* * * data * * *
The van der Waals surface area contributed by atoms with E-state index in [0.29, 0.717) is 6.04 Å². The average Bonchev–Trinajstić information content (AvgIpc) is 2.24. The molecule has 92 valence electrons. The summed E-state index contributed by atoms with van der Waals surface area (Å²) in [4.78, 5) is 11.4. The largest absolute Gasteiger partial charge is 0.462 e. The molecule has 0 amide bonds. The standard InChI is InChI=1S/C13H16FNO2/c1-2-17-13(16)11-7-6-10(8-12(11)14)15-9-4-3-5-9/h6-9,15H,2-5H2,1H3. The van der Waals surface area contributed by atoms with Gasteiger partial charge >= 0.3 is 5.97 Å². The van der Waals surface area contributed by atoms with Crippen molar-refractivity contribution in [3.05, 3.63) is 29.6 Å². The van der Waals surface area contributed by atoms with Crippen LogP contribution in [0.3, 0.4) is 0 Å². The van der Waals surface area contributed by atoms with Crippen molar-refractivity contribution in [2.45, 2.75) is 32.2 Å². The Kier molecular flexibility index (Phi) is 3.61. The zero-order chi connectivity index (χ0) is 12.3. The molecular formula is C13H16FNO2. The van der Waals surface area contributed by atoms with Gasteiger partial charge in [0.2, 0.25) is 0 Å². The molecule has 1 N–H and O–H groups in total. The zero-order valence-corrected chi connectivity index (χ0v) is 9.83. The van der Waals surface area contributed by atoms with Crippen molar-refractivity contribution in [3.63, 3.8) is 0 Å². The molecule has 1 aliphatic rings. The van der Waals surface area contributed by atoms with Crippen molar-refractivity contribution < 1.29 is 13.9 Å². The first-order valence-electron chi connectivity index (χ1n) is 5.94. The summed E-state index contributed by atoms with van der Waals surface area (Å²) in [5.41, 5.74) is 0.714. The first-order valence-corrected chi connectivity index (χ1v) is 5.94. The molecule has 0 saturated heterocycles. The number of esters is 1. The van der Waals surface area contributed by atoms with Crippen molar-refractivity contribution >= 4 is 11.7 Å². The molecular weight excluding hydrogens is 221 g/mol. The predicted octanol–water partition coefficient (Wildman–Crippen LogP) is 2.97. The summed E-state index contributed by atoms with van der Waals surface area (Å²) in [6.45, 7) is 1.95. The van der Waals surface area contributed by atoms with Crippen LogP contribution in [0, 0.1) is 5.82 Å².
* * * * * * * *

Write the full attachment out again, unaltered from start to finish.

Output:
The van der Waals surface area contributed by atoms with E-state index in [0.29, 0.717) is 6.04 Å². The average Bonchev–Trinajstić information content (AvgIpc) is 2.24. The molecule has 92 valence electrons. The summed E-state index contributed by atoms with van der Waals surface area (Å²) in [4.78, 5) is 11.4. The largest absolute Gasteiger partial charge is 0.462 e. The molecule has 0 amide bonds. The standard InChI is InChI=1S/C13H16FNO2/c1-2-17-13(16)11-7-6-10(8-12(11)14)15-9-4-3-5-9/h6-9,15H,2-5H2,1H3. The van der Waals surface area contributed by atoms with Gasteiger partial charge >= 0.3 is 5.97 Å². The van der Waals surface area contributed by atoms with Crippen molar-refractivity contribution in [3.05, 3.63) is 29.6 Å². The van der Waals surface area contributed by atoms with Crippen LogP contribution in [0.3, 0.4) is 0 Å². The van der Waals surface area contributed by atoms with Crippen molar-refractivity contribution in [2.45, 2.75) is 32.2 Å². The Kier molecular flexibility index (Phi) is 3.61. The zero-order chi connectivity index (χ0) is 12.3. The molecular formula is C13H16FNO2. The van der Waals surface area contributed by atoms with Gasteiger partial charge in [0.2, 0.25) is 0 Å². The molecule has 1 N–H and O–H groups in total. The zero-order valence-corrected chi connectivity index (χ0v) is 9.83. The van der Waals surface area contributed by atoms with Crippen molar-refractivity contribution in [3.63, 3.8) is 0 Å². The molecule has 1 aliphatic rings. The van der Waals surface area contributed by atoms with Crippen molar-refractivity contribution < 1.29 is 13.9 Å². The first-order valence-electron chi connectivity index (χ1n) is 5.94. The summed E-state index contributed by atoms with van der Waals surface area (Å²) in [5.41, 5.74) is 0.714. The first-order valence-corrected chi connectivity index (χ1v) is 5.94. The molecule has 0 saturated heterocycles. The number of esters is 1. The van der Waals surface area contributed by atoms with Crippen molar-refractivity contribution >= 4 is 11.7 Å². The molecular weight excluding hydrogens is 221 g/mol. The predicted octanol–water partition coefficient (Wildman–Crippen LogP) is 2.97. The summed E-state index contributed by atoms with van der Waals surface area (Å²) in [6.45, 7) is 1.95. The van der Waals surface area contributed by atoms with Crippen LogP contribution in [0, 0.1) is 5.82 Å².